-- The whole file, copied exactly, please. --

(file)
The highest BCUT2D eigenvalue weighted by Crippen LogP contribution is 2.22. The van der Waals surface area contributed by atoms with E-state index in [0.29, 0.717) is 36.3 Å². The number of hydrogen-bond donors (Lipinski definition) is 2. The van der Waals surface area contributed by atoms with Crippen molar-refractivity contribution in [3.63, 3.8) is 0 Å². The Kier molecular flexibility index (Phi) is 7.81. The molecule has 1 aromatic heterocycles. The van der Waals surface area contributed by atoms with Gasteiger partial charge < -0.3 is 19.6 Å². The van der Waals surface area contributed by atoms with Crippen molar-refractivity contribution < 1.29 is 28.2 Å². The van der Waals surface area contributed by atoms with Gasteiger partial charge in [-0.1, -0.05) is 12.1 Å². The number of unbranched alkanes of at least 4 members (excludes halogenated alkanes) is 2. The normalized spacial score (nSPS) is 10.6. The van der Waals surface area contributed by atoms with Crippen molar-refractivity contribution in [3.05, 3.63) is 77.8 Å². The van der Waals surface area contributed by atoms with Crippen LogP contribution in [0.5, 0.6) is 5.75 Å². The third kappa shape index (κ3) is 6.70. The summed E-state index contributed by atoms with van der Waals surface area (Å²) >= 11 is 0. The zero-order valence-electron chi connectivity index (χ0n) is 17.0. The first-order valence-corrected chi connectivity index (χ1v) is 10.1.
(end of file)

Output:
The highest BCUT2D eigenvalue weighted by Crippen LogP contribution is 2.22. The van der Waals surface area contributed by atoms with E-state index in [0.29, 0.717) is 36.3 Å². The number of hydrogen-bond donors (Lipinski definition) is 2. The van der Waals surface area contributed by atoms with Crippen molar-refractivity contribution in [3.63, 3.8) is 0 Å². The Kier molecular flexibility index (Phi) is 7.81. The molecule has 1 aromatic heterocycles. The van der Waals surface area contributed by atoms with Gasteiger partial charge < -0.3 is 19.6 Å². The van der Waals surface area contributed by atoms with Crippen molar-refractivity contribution < 1.29 is 28.2 Å². The van der Waals surface area contributed by atoms with Gasteiger partial charge in [-0.1, -0.05) is 12.1 Å². The number of unbranched alkanes of at least 4 members (excludes halogenated alkanes) is 2. The normalized spacial score (nSPS) is 10.6. The van der Waals surface area contributed by atoms with Crippen molar-refractivity contribution in [3.05, 3.63) is 77.8 Å². The van der Waals surface area contributed by atoms with Crippen LogP contribution in [0.5, 0.6) is 5.75 Å². The third kappa shape index (κ3) is 6.70. The summed E-state index contributed by atoms with van der Waals surface area (Å²) >= 11 is 0. The zero-order valence-electron chi connectivity index (χ0n) is 17.0. The first-order valence-corrected chi connectivity index (χ1v) is 10.1.